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Ranking the most aesthetically pleasing swings in the Yankees lineup

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Spring is coming. Let’s dream about Yankee swings.

MLB: AL Wild Card-Oakland Athletics at New York Yankees Brad Penner-USA TODAY Sports

Spring training starts this month, enticing Yankee fans tired of the offseason to dream of the coming season. I’m dying of actual baseball action myself, so much so that I got to thinking about my favorite swings by players in the Yankees’ lineup. Here are my rankings for the top five. Feel free to debate them in the comments below.

5. Luke Voit

Some swings are smooth as silk, with every stage - the toe tap/leg kick, hands loading, hips rotating, the bat speeding through the strike zone, and the follow through - all connected in a single, fluid, kinetic chain. Luke Voit’s swing is not one of them. It is sudden and it is violent, like a moray emerging from its grotto to snag an unsuspecting fish. It is the Platonic ideal of a slugging first baseman’s swing.

It starts off quietly enough, with a modest step forward with his left foot while his hands load. Immediately after his foot makes contact with the dirt, however, havoc is unleashed. Voit whips his bat through the zone with lightning speed, a testament to his tremendous upper-body strength. Even when his timing is slightly late, like his swing in the linked video above, the ball rockets off the barrel like a golf drive. The brief and awkward follow-through is much appreciated as well, like a comic reprieve in a mobster flick. What the swing lacks in elegance, it more than makes up for in power and visceral catharsis. Easily a top-5 cut in this Yankees lineup.

4. Didi Gregorius

Didi’s swing is surprisingly short and compact for the power it produces, but economy is not the only reason why it appears on this list. It is commendable for Didi’s awareness of his strengths as a hitter; it is tailor-made to drive pitches to right field with authority.

This design is reflected even in the way Didi stands at the plate, his hips ever so slightly open while his upper body remains perpendicular to the plate, cocked and ready to unload. When a meatball is offered in his wheelbarrow, Didi scoops it up with his barrel with amazing precision, sending it to right field on a line, or in the case of the video above, on a collision course with the moon. Even his follow-through puts Didi in perfect position to admire his work, and maybe even punctuate the occasion with a flip of the bat. 10/10, would watch again.

3. Brett Gardner

Greg Kirkland is definitely not standing behind me with a bat and taking practice swings millimeters away from the back of my head as I type this. Jokes aside, Gardner’s swing has a crude beauty to it that I’ve always appreciated. The longtime Yankee’s ability to mold his swing to fit the situation - whether it be to foul off a tough offering, slap a low pitch back up the middle, or put a charge into a meatball - is nothing short of uncanny.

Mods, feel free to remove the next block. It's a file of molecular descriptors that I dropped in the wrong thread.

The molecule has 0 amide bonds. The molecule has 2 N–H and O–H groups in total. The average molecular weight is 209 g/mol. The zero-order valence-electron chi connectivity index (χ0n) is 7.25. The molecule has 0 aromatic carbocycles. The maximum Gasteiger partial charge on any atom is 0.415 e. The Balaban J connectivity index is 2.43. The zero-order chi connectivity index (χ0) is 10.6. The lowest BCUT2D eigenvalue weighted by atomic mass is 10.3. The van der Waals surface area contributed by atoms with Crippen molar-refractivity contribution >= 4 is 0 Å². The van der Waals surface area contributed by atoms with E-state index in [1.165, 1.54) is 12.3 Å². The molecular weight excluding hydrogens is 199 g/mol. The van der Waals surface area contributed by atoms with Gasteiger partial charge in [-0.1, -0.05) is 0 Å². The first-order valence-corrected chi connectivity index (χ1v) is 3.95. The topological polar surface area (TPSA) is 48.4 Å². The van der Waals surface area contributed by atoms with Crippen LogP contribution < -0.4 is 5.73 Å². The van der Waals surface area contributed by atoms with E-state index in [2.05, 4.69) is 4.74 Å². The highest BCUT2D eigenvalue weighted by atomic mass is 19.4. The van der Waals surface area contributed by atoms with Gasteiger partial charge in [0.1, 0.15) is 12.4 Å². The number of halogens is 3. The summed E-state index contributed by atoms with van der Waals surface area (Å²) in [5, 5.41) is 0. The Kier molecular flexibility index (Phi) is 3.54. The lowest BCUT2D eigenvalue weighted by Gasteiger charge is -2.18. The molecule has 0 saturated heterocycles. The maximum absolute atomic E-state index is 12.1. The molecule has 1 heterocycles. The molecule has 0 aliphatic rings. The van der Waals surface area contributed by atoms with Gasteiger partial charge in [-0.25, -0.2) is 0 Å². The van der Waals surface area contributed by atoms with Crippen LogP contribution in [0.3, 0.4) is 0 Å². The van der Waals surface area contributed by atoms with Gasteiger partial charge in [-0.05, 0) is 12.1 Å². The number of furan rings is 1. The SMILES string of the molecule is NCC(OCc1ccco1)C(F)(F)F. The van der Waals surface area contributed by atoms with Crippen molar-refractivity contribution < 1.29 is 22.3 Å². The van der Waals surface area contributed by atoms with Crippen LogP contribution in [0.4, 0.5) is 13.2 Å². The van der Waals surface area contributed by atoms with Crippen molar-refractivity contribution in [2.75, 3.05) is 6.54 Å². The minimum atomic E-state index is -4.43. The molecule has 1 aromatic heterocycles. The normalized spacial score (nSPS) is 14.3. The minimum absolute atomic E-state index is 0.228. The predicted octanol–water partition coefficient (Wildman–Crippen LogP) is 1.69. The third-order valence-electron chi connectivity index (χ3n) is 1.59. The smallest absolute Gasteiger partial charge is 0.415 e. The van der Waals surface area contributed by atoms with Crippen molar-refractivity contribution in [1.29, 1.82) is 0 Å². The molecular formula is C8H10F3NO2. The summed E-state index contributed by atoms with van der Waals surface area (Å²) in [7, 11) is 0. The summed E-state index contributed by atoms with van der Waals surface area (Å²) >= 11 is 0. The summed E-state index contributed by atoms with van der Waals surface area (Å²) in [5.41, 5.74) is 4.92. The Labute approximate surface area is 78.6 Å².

The beauty of Gardner’s swing, and the skills of the man who wields it, are on full display in the video above. Gardner gets a breaking ball down the heart of the plate but below the zone. Rather than seeking to golf it, Gardner slashes at it like Marth’s forward-A move in Super Smash Bros., sending it back to center field in a hurry. While Gardner’s offensive production has slipped in the past year, his swing still retains his trademark grittiness and guttiness.

2. Gary Sanchez

There are many impressive features in Gary Sanchez’s swing; the pronounced but tasteful leg kick, the speed with which his body uncoils, the swagger in his follow-through. But the most aesthetically pleasing aspect, in my humble opinion, is the dexterity of his wrists. I know little about hitting mechanics, but it seems to me that his wrists are what allows him to have power to all fields, resembling Miguel Cabrera (at least when Gary isn’t swinging at crap). They give his swing a whip-like quality, generating elite bat speed and a lithe beauty unbecoming of Sanchez’s stocky physique.

Watch the leg kick that serves as the overture for the subsequent display of power. Notice how his belly swings along with the rotation of his hips, seemingly adding to the centrifugal force of his swing, almost like a modern-day Babe Ruth. And make sure to rewind multiple times to fully appreciate the dexterity of his wrists.

1. Aaron Judge

Have you ever thought about how huge objects appear to move slowly even when they’re actually moving at tremendous speeds? Like a jumbo jet gliding across the sky, or a mega-tanker perched on the horizon, or the earth’s rotation viewed from the International Space Station (okay, I haven’t actually seen that last one with my own two eyes, but you get the idea). That is what Aaron Judge reminds me of, every time he graces us with his massive, majestic swing.

The contact which Aaron Judge makes is horrifying, but the swing that produces it is so beautiful. Its smoothness and ease makes it seem almost like a choreographed wave, meeting the baseball at a predetermined location. When Judge makes good contact - which happens often - he pauses just long enough during his follow-through to watch the ball sail far out into the sky, as if even he’s a little amazed at what he did. I know I am, no matter how many times I see it.